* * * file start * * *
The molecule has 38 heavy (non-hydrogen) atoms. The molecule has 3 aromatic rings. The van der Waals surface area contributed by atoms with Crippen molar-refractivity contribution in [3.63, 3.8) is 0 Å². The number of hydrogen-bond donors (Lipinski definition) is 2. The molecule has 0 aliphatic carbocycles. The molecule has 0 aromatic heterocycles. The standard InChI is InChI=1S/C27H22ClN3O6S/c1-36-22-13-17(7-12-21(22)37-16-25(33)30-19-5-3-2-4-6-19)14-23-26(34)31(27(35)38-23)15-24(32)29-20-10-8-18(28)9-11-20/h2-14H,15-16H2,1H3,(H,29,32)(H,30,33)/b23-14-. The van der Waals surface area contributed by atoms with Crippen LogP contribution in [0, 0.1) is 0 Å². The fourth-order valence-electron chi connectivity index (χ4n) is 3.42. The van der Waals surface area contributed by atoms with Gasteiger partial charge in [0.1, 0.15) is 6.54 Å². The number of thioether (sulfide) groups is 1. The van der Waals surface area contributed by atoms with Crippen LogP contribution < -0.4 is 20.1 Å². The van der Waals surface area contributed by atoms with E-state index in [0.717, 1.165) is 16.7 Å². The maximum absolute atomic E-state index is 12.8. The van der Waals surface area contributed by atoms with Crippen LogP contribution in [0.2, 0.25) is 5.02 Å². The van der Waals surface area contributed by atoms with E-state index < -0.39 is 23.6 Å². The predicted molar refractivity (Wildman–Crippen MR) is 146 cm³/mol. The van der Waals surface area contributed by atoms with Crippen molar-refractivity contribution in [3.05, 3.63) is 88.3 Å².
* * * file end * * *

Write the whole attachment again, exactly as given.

The molecule has 38 heavy (non-hydrogen) atoms. The molecule has 3 aromatic rings. The van der Waals surface area contributed by atoms with Crippen molar-refractivity contribution in [3.63, 3.8) is 0 Å². The number of hydrogen-bond donors (Lipinski definition) is 2. The molecule has 0 aliphatic carbocycles. The molecule has 0 aromatic heterocycles. The standard InChI is InChI=1S/C27H22ClN3O6S/c1-36-22-13-17(7-12-21(22)37-16-25(33)30-19-5-3-2-4-6-19)14-23-26(34)31(27(35)38-23)15-24(32)29-20-10-8-18(28)9-11-20/h2-14H,15-16H2,1H3,(H,29,32)(H,30,33)/b23-14-. The van der Waals surface area contributed by atoms with Crippen LogP contribution in [0, 0.1) is 0 Å². The fourth-order valence-electron chi connectivity index (χ4n) is 3.42. The van der Waals surface area contributed by atoms with Gasteiger partial charge in [0.1, 0.15) is 6.54 Å². The number of thioether (sulfide) groups is 1. The van der Waals surface area contributed by atoms with Crippen LogP contribution < -0.4 is 20.1 Å². The van der Waals surface area contributed by atoms with E-state index in [0.717, 1.165) is 16.7 Å². The maximum absolute atomic E-state index is 12.8. The van der Waals surface area contributed by atoms with Crippen LogP contribution in [0.2, 0.25) is 5.02 Å². The van der Waals surface area contributed by atoms with E-state index < -0.39 is 23.6 Å². The predicted molar refractivity (Wildman–Crippen MR) is 146 cm³/mol. The van der Waals surface area contributed by atoms with Crippen molar-refractivity contribution in [3.05, 3.63) is 88.3 Å².